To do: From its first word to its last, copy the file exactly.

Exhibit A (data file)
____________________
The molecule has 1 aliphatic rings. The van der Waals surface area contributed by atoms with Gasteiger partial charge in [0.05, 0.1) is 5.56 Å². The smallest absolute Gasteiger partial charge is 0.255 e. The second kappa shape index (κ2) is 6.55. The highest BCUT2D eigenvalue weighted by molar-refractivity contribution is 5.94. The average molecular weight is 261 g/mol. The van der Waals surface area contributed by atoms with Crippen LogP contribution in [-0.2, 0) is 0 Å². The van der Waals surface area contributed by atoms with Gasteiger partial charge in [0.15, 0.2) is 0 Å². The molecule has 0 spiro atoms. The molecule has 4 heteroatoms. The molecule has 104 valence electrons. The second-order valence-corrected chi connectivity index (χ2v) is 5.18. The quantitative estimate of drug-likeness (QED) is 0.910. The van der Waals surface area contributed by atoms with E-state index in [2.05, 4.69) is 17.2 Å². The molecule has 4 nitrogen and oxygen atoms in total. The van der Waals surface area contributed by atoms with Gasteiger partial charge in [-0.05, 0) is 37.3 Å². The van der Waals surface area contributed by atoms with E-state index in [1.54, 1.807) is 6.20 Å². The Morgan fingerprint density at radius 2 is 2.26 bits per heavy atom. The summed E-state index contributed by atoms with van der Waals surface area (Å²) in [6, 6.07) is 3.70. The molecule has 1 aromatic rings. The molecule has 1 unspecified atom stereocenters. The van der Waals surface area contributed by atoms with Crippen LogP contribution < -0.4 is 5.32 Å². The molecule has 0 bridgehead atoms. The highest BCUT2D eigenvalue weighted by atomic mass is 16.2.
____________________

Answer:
The molecule has 1 aliphatic rings. The van der Waals surface area contributed by atoms with Gasteiger partial charge in [0.05, 0.1) is 5.56 Å². The smallest absolute Gasteiger partial charge is 0.255 e. The second kappa shape index (κ2) is 6.55. The highest BCUT2D eigenvalue weighted by molar-refractivity contribution is 5.94. The average molecular weight is 261 g/mol. The van der Waals surface area contributed by atoms with Crippen LogP contribution in [-0.2, 0) is 0 Å². The van der Waals surface area contributed by atoms with Gasteiger partial charge in [0.15, 0.2) is 0 Å². The molecule has 0 spiro atoms. The molecule has 4 heteroatoms. The molecule has 104 valence electrons. The second-order valence-corrected chi connectivity index (χ2v) is 5.18. The quantitative estimate of drug-likeness (QED) is 0.910. The van der Waals surface area contributed by atoms with E-state index in [2.05, 4.69) is 17.2 Å². The molecule has 4 nitrogen and oxygen atoms in total. The van der Waals surface area contributed by atoms with Gasteiger partial charge in [-0.05, 0) is 37.3 Å². The van der Waals surface area contributed by atoms with E-state index in [1.54, 1.807) is 6.20 Å². The Morgan fingerprint density at radius 2 is 2.26 bits per heavy atom. The summed E-state index contributed by atoms with van der Waals surface area (Å²) in [6, 6.07) is 3.70. The molecule has 1 aromatic rings. The molecule has 1 unspecified atom stereocenters. The van der Waals surface area contributed by atoms with Crippen LogP contribution < -0.4 is 5.32 Å². The molecule has 0 bridgehead atoms. The highest BCUT2D eigenvalue weighted by atomic mass is 16.2.